Joint Committee On Human Rights Fifteenth Report


The Joint Committee on Human Rights examines every Bill presented to Parliament. With Government Bills its starting point is the statement made by the Minister under section 19 of the Human Rights Act 1998 in respect of its compliance with Convention rights as defined in that Act. However, we also have regard to the provisions of other international human rights instruments which bind the UK.

This Report, in our series of regular progress reports on our scrutiny of Bills, examines the human rights implications of a number of Bills. It gives further consideration to two Government Bills: the Licensing Bill (now the Licensing Act 2003), in the light of a letter received from the Department for Culture, Media and Sport responding to our comments in our Twelfth Report; and the Anti-social Behaviour Bill, in the light of amendments made on Report in the House of Commons.

We also note that the Consolidated Fund (Appropriation) Bill, the Food Colourings and Additives Bill, the Pensioner Trustees and Final Payments Bill, the Telecommunications Masts (Railways) Bill and the Road Safety Bill give rise to no significant risk of incompatibility with Convention rights.

The Report also examines the human rights implications of Draft Bills which have been published for consultation on civil contingencies and mental incapacity.

In relation to the Anti-Social Behaviour Bill

We conclude that the new Part 8 of the Anti-social Behaviour Bill could give rise to a risk of incompatibility with Convention rights in relation to clause 59 (power for senior police officers to impose conditions on 'public assemblies' consisting of two or more people) and clause 61 (power for police officers to direct trespassers to leave land in certain circumstances).

In relation to the Draft Civil Contingencies Bill

In our view, the provisions of Part 1 are likely to enable public authorities to act more effectively to protect the human rights of people in their areas in an emergency. We do not consider that they give rise to a significant threat of a violation of human rights.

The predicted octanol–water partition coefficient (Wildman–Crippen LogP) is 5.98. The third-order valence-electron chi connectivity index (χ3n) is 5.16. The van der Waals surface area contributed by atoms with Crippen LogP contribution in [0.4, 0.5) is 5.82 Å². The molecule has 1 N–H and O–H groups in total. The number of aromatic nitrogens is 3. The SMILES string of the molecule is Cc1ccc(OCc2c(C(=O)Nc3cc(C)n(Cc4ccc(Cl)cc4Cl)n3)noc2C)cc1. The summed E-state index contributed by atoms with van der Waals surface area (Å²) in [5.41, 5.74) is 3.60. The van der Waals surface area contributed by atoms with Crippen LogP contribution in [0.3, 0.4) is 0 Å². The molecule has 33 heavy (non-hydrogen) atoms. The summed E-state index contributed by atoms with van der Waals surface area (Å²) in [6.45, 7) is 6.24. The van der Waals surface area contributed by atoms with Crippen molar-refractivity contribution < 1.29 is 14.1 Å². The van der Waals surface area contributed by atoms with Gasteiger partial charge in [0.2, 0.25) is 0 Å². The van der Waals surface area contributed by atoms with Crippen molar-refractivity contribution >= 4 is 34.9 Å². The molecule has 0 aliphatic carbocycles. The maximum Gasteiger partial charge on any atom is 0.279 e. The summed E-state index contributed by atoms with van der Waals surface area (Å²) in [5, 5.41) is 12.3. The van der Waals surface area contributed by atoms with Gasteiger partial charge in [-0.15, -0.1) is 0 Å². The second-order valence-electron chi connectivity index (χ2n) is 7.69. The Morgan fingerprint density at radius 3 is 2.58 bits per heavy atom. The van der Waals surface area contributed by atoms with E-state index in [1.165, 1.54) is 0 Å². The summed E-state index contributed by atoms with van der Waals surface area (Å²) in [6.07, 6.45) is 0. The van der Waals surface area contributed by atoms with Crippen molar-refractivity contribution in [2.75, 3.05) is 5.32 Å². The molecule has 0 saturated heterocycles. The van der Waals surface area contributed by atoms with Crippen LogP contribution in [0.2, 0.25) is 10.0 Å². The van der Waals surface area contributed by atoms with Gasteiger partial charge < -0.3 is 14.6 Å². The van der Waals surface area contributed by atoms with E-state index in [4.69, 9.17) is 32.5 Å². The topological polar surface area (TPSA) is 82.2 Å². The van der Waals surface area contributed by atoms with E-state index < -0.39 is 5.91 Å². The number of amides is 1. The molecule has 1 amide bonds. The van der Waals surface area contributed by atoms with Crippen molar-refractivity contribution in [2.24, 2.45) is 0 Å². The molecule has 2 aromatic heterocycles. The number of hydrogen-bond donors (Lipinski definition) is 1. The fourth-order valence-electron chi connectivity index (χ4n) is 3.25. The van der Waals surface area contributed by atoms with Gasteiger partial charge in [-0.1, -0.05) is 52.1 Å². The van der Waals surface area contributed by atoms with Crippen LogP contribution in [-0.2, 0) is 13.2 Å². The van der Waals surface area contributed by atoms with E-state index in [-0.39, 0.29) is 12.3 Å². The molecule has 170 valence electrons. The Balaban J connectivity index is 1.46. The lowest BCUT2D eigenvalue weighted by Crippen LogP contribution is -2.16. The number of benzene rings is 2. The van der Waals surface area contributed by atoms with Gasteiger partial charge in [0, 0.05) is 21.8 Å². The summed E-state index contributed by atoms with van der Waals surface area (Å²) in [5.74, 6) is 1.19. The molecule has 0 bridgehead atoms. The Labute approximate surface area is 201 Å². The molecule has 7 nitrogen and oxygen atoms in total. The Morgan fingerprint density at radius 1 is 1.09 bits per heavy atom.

In relation to Part 2, we strongly disapprove of any attempt to extend the range of instruments which have to be treated as primary legislation so as to make them exempt from the need to comply with Convention rights. It provides a way of allowing the executive to legislate, before seeking parliamentary approval, in ways which are known or believed to be incompatible with Convention rights, while denying victims of violations the right to obtain an effective remedy from a court or tribunal. In our view, regardless of the context, the effect of this legislative technique is objectionable on human rights grounds.

We conclude that the provisions of Part 2 of the Draft Bill would, if enacted, give rise to a significant risk that regulations could be made which would violate, or authorise a violation of, Convention rights, without any judicial remedy being available for a victim of the violation. As the Bill makes no provision for any other effective remedy before a national authority, it would also be likely to lead to a violation of the right to an effective remedy before a national authority for any violation of a Convention right, under ECHR Article 13 (which does not form part of national law, but binds the United Kingdom in international law and is enforceable before the European Court of Human Rights).

In relation to the Draft Mental Incapacity Bill

We note that its provisions engage a wide range of rights, including the right to respect for private life, the right to property, and the right to be free of degrading treatment. In our view, however, the safeguards built into the Draft Bill are sufficient to ensure that there is no significant risk of the implementation of the Draft Bill leading to an incompatibility with any of them.

In relation to the Licensing Act 2003

We accept that places of public religious worship play an important part in the development and performance of secular as well as religious music and other artistic activities of considerable cultural value. It is arguable whether these considerations mark those places out sufficiently from other artistic and musical venues to justify, in an objective and rational way, the different treatment afforded to them in relation to entertainment licensing. However, the Human Rights Act 1998 preserves the power of Parliament to legislate as it sees fit. Parliament has now concluded its consideration of the Bill, which has received the Royal Assent.

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Prepared 21 July 2003